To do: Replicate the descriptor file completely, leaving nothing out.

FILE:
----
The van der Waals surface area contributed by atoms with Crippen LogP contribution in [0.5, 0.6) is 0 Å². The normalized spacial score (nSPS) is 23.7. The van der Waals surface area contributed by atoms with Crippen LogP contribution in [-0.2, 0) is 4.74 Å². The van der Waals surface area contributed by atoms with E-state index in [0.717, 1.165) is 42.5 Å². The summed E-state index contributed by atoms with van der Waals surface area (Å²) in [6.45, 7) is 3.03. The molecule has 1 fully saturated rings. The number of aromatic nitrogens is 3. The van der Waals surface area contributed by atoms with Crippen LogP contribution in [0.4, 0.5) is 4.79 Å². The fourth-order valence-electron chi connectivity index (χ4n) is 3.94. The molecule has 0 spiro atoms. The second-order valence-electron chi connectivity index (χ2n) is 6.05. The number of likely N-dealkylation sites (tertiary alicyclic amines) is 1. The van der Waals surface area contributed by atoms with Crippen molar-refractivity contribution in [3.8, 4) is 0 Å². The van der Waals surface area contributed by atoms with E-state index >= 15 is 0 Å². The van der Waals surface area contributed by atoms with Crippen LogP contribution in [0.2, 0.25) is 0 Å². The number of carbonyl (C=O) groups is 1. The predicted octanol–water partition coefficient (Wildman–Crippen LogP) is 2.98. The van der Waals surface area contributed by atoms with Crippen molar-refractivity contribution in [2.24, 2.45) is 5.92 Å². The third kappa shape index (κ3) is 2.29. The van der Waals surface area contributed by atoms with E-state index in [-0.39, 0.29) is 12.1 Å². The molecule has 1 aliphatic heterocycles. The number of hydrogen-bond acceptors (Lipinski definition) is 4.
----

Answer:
The van der Waals surface area contributed by atoms with Crippen LogP contribution in [0.5, 0.6) is 0 Å². The normalized spacial score (nSPS) is 23.7. The van der Waals surface area contributed by atoms with Crippen LogP contribution in [-0.2, 0) is 4.74 Å². The van der Waals surface area contributed by atoms with E-state index in [0.717, 1.165) is 42.5 Å². The summed E-state index contributed by atoms with van der Waals surface area (Å²) in [6.45, 7) is 3.03. The molecule has 1 fully saturated rings. The number of aromatic nitrogens is 3. The van der Waals surface area contributed by atoms with Crippen LogP contribution in [0.4, 0.5) is 4.79 Å². The fourth-order valence-electron chi connectivity index (χ4n) is 3.94. The molecule has 0 spiro atoms. The second-order valence-electron chi connectivity index (χ2n) is 6.05. The number of likely N-dealkylation sites (tertiary alicyclic amines) is 1. The van der Waals surface area contributed by atoms with Crippen molar-refractivity contribution in [3.8, 4) is 0 Å². The van der Waals surface area contributed by atoms with E-state index >= 15 is 0 Å². The van der Waals surface area contributed by atoms with Crippen LogP contribution in [0.2, 0.25) is 0 Å². The number of carbonyl (C=O) groups is 1. The predicted octanol–water partition coefficient (Wildman–Crippen LogP) is 2.98. The van der Waals surface area contributed by atoms with Crippen molar-refractivity contribution in [2.24, 2.45) is 5.92 Å². The third kappa shape index (κ3) is 2.29. The van der Waals surface area contributed by atoms with E-state index in [-0.39, 0.29) is 12.1 Å². The molecule has 1 aliphatic heterocycles. The number of hydrogen-bond acceptors (Lipinski definition) is 4.